CAS  Article  Google Scholar 

  45. 45

    Shields, R.L. et al. High resolution mapping of the binding site on human IgG1 for FcγRI, FcγRII, FcγRIII, and FcRn and design of IgG1 variants with improved binding to the FcγR. J. Biol. Chem. 276, 6591–6604 (2001).

    CAS  Article  Google Scholar 

  46. 46

    Osheroff, P.L. et al. Receptor binding and biological activity of mammalian expressed sensory and motor neuron-derived factor (SMDF). Growth Factors 16, 241–253 (1999).

    CAS  Article  Google Scholar 

  47. 47

    Caparros, E. et al. DC-SIGN ligation on dendritic cells results in ERK and PI3K activation and modulates cytokine production. Blood 107, 3950–3958 (2006).

    CAS  Article  Google Scholar 

Download references


We thank C. Adams and members of Antibody Engineering (Genentech) for generating anti-TIGIT; M. Balazs and Z. Lin for discussions and support with animal studies; and members of the FACS Lab (Genentech) for support in cell sorting.

Author information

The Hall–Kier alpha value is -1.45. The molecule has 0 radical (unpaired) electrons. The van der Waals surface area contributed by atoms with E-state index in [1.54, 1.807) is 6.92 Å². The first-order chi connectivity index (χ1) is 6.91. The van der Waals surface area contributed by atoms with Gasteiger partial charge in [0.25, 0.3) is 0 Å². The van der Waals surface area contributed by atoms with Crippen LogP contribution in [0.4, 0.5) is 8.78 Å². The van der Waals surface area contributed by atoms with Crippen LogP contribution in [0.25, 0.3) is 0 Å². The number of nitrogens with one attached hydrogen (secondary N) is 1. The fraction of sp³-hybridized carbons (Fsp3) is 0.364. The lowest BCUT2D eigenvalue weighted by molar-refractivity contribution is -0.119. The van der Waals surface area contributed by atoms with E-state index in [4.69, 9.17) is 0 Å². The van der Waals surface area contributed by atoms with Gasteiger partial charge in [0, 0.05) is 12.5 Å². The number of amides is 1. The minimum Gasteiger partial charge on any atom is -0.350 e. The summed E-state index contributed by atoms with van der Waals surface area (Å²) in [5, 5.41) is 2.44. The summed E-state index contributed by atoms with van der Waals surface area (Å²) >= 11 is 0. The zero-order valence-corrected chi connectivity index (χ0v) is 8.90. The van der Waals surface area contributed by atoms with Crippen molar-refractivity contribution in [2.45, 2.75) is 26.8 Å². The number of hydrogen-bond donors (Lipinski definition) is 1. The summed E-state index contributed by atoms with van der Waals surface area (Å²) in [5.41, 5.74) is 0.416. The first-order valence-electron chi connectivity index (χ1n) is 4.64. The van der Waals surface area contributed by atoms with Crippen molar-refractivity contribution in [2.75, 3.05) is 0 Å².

X.Y. performed in vitroT cell and DC assays, FACS and siRNA experiments, Erk assays and mouse RNA analysis. K.H., L.C.G. and I.T. performed biosensor experiments. K.H. also performed FACS, radioligand binding experiments and PVR phosphorylation experiments. E.C., B.I., S.I. and C.J.R. helped conceptualize and perform DTH experiments. M.F. contributed to screening and characterization of mAbs. H.C. performed bioinformatics screens. J.L.G. and D.E. supervised the project and drafted the manuscript.

Corresponding author

Correspondence to Jane L Grogan.

Ethics declarations

Competing interests

All authors work for Genetech, which develops and markets drugs for profit.

Supplementary information

Supplementary Text and Figures

Supplementary Figures 1–7 and Supplementary Tables 1–3 (PDF 1152 kb)

Rights and permissions

Reprints and Permissions

About this article

Cite this article

Yu, X., Harden, K., C Gonzalez, L. et al. The surface protein TIGIT suppresses T cell activation by promoting the generation of mature immunoregulatory dendritic cells. Nat Immunol 10, 48–57 (2009).

Download citation

Further reading


Quick links

Nature Briefing

Sign up for the Nature Briefing newsletter — what matters in science, free to your inbox daily.

Get the most important science stories of the day, free in your inbox. Sign up for Nature Briefing